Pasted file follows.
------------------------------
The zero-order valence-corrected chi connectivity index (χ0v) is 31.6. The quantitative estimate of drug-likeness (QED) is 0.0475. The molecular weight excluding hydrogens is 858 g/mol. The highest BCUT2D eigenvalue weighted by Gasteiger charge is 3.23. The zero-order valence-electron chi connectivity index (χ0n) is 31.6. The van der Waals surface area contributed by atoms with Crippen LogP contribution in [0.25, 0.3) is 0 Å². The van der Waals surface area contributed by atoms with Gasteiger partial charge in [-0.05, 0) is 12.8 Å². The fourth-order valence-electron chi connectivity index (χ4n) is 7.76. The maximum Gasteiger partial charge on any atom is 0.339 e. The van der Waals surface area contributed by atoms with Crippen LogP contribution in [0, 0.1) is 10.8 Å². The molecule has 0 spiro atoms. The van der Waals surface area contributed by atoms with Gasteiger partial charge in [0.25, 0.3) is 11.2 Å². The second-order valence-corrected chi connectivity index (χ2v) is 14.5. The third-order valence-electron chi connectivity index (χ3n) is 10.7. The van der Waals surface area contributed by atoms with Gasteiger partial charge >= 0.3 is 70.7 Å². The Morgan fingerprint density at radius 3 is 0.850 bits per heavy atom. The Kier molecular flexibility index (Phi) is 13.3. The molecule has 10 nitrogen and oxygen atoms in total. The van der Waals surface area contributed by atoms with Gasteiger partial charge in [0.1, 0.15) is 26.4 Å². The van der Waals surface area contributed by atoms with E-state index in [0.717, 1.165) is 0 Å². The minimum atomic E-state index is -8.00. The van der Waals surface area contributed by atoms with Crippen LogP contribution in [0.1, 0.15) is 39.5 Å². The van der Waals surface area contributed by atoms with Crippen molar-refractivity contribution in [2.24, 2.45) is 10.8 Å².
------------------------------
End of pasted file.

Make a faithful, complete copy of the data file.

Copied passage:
The zero-order valence-corrected chi connectivity index (χ0v) is 31.6. The quantitative estimate of drug-likeness (QED) is 0.0475. The molecular weight excluding hydrogens is 858 g/mol. The highest BCUT2D eigenvalue weighted by Gasteiger charge is 3.23. The zero-order valence-electron chi connectivity index (χ0n) is 31.6. The van der Waals surface area contributed by atoms with Crippen LogP contribution in [0.25, 0.3) is 0 Å². The van der Waals surface area contributed by atoms with Gasteiger partial charge in [-0.05, 0) is 12.8 Å². The fourth-order valence-electron chi connectivity index (χ4n) is 7.76. The maximum Gasteiger partial charge on any atom is 0.339 e. The van der Waals surface area contributed by atoms with Crippen LogP contribution in [0, 0.1) is 10.8 Å². The molecule has 0 spiro atoms. The van der Waals surface area contributed by atoms with Gasteiger partial charge in [0.25, 0.3) is 11.2 Å². The second-order valence-corrected chi connectivity index (χ2v) is 14.5. The third-order valence-electron chi connectivity index (χ3n) is 10.7. The van der Waals surface area contributed by atoms with Gasteiger partial charge >= 0.3 is 70.7 Å². The Morgan fingerprint density at radius 3 is 0.850 bits per heavy atom. The Kier molecular flexibility index (Phi) is 13.3. The molecule has 10 nitrogen and oxygen atoms in total. The van der Waals surface area contributed by atoms with Gasteiger partial charge in [0.1, 0.15) is 26.4 Å². The van der Waals surface area contributed by atoms with E-state index in [0.717, 1.165) is 0 Å². The minimum atomic E-state index is -8.00. The van der Waals surface area contributed by atoms with Crippen LogP contribution in [0.1, 0.15) is 39.5 Å². The van der Waals surface area contributed by atoms with Crippen molar-refractivity contribution in [2.24, 2.45) is 10.8 Å².